I Killed My Dinner With Karate Kick 'em In The Face
Father: Son, why are you not in touch with us as before? We call you, leave messages and you barely return them. You don't ask how we are doing and you don't come and visit. Do you want to run with my pack?
Son: Our level of contact will not be any more than what I am comfortable with.
Father: What do you mean?
Son: Imagine this is like any relationship between two people. The degree of communication or contact is the amount least desired by one party. For example, if a boy is after a girl or vice versa, or a girl wants to befriend another girl, it is not forced upon the sought-after by the seeker how much they get to talk.
Father: What about us? We need you? Your mother needs you. Meet me half way.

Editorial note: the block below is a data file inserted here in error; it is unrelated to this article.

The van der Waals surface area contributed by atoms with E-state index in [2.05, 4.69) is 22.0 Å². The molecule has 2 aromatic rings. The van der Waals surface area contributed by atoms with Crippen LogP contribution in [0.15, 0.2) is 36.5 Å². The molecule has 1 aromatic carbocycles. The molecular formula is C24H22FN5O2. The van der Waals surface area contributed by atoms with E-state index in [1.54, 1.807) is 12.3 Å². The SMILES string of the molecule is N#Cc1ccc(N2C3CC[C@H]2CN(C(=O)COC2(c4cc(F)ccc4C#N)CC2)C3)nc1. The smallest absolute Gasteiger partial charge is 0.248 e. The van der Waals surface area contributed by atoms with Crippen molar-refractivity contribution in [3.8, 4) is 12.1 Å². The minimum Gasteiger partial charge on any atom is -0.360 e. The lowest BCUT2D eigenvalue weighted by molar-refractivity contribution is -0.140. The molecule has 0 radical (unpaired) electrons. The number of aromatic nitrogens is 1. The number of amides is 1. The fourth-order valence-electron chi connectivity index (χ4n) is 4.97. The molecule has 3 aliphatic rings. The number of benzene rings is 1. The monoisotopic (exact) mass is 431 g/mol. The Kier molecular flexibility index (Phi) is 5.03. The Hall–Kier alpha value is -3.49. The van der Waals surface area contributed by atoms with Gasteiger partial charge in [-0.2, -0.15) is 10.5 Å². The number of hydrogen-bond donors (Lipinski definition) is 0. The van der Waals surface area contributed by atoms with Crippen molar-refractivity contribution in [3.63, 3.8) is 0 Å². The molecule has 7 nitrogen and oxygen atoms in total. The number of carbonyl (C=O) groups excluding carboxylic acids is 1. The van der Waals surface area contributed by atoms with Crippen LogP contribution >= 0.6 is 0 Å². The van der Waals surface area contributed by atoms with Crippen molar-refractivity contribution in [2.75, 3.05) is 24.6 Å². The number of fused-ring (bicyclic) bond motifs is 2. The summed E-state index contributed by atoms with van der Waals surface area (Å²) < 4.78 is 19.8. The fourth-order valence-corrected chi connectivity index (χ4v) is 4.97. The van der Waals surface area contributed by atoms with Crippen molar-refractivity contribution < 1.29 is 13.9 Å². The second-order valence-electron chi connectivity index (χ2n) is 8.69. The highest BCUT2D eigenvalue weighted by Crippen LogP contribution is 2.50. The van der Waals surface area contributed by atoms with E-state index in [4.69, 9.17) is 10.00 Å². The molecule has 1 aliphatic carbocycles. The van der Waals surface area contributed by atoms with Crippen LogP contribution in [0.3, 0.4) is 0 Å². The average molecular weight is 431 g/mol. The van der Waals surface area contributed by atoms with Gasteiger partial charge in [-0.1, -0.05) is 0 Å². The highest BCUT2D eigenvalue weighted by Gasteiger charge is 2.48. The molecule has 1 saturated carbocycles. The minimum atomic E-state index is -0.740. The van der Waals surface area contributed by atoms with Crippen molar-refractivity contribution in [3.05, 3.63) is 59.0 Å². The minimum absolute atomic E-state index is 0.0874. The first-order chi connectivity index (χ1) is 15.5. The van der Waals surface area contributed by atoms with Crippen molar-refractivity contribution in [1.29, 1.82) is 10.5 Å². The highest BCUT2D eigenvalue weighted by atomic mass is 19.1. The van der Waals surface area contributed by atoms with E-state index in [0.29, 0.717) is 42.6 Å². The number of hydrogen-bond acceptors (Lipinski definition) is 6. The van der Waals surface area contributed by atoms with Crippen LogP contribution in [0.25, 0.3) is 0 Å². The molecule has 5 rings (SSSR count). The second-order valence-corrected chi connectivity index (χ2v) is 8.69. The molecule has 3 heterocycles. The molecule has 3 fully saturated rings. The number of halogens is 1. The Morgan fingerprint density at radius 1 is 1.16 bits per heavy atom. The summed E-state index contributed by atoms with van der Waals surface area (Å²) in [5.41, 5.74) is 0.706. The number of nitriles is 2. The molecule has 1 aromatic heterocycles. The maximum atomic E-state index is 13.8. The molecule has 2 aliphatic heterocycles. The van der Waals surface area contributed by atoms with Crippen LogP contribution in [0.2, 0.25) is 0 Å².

Son: This is not an argument. We should shine a light on. It is not a negotiation. Because from the sought-after point of view, it's either this much contact or none at all.
Father: You dislike our company that much? Do you deny that I am your father?
Son: No, that's a fact.
Father: Do you think this is a normal relationship between father and son?
Son: It's not easy to answer whether this is 'normal' or not. We don't see what's behind closed doors. We get glimpses from books and movies but there's no telling if it's accurate or not. Regardless of the answer though, it has no bearing on my position.
Father: Doesn't family mean something to you?
Son: It's an arbitrary biological link that I did not choose. I share more DNA with you than other people, that's the link. The general emotions that people feel for their families are for evolutionary reasons, not rational choices. I just happen to be aware of these instinctual tendencies but choose my relationships rationally. Do you want me to like you for you or just because we happen to be related?
Father: Oh you remind me of when I was younger. I used to think in a similar way. Do you want to sit at my table? I used to say that I will love my children because of who they are not because they are my children. And trust me, I love you all because I know you not just because you're my kids.